The book is about faith. And religion.

And fate.

Perhaps the final conflict is between the Old Testament and the New Testament. Ahab, the Old Testament prophet. Moby Dick, the New Testament. (Which, I suppose, could make the whale a Christ-figure. Ack, and apologies to Bob for using the C-word.)

And redemption. And resurrection. (Which, of course, might make Ishmael a Christ-figure. Ack again.)
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friery-language

friery,
The Christian terminogy is such a prison for the spirit... but in a way it is inescapable it's so much ingrained in the culture, burdened with all the misunderstandings and missinterpretations. One needs to see beyond the 'small reasons' in it. It's like learning latin.....just a language... I didn't get one iota of the religious nonsense during my upbringing but had to seek God with big G.....life wants you to, it is a private business on one level that doesn't have anything with the church to do. A lover tells you more about God than any priest! At BNU I atempted to read the Bible as a literature; no need to mention I didn't get far with that project.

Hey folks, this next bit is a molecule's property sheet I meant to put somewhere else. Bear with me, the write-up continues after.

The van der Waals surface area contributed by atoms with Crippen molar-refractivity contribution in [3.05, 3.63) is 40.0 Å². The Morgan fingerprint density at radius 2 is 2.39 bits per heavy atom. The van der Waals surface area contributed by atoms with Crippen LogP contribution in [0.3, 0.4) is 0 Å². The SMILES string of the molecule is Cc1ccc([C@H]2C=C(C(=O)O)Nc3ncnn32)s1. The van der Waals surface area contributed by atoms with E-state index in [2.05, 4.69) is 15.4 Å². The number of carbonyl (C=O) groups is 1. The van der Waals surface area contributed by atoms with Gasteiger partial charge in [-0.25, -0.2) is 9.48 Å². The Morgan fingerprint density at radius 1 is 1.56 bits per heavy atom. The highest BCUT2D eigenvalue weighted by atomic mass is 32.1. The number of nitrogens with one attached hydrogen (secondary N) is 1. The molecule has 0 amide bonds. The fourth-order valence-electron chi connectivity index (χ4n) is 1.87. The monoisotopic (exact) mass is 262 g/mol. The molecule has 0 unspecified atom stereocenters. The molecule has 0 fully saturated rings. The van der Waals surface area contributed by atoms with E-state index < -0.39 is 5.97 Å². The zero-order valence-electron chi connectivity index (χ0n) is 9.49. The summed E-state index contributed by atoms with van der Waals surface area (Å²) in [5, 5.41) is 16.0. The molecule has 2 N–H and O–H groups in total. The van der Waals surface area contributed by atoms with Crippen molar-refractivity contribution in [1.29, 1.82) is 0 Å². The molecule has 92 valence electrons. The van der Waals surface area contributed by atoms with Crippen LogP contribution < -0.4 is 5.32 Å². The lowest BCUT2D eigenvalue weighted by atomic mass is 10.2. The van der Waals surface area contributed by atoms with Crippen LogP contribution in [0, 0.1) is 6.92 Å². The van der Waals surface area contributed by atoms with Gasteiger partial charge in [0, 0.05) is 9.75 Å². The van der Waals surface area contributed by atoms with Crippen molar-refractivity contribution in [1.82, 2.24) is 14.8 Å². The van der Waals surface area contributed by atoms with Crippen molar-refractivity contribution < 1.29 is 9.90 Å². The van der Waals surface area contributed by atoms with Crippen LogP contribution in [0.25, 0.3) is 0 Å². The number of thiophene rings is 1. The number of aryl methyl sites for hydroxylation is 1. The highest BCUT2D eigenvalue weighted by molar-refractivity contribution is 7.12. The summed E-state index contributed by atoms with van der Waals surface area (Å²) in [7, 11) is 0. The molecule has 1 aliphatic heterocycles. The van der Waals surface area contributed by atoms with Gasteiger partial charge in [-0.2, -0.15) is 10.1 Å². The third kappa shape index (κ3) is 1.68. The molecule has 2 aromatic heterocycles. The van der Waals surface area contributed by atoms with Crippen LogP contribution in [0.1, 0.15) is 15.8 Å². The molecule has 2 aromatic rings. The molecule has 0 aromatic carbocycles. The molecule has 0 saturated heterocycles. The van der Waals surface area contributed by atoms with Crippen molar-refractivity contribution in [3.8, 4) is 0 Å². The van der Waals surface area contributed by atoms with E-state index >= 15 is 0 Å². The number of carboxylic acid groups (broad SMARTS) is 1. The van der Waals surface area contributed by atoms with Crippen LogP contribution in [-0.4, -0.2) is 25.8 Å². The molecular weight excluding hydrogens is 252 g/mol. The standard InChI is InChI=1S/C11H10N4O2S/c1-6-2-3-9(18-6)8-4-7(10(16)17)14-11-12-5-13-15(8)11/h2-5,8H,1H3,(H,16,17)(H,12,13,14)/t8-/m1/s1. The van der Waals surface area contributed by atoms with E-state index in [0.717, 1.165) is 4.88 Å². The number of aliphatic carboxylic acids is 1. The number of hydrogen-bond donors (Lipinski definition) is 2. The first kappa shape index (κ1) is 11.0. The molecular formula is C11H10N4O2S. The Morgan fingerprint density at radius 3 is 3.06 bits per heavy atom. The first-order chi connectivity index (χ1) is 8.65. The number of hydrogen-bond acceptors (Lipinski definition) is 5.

ziki
never fear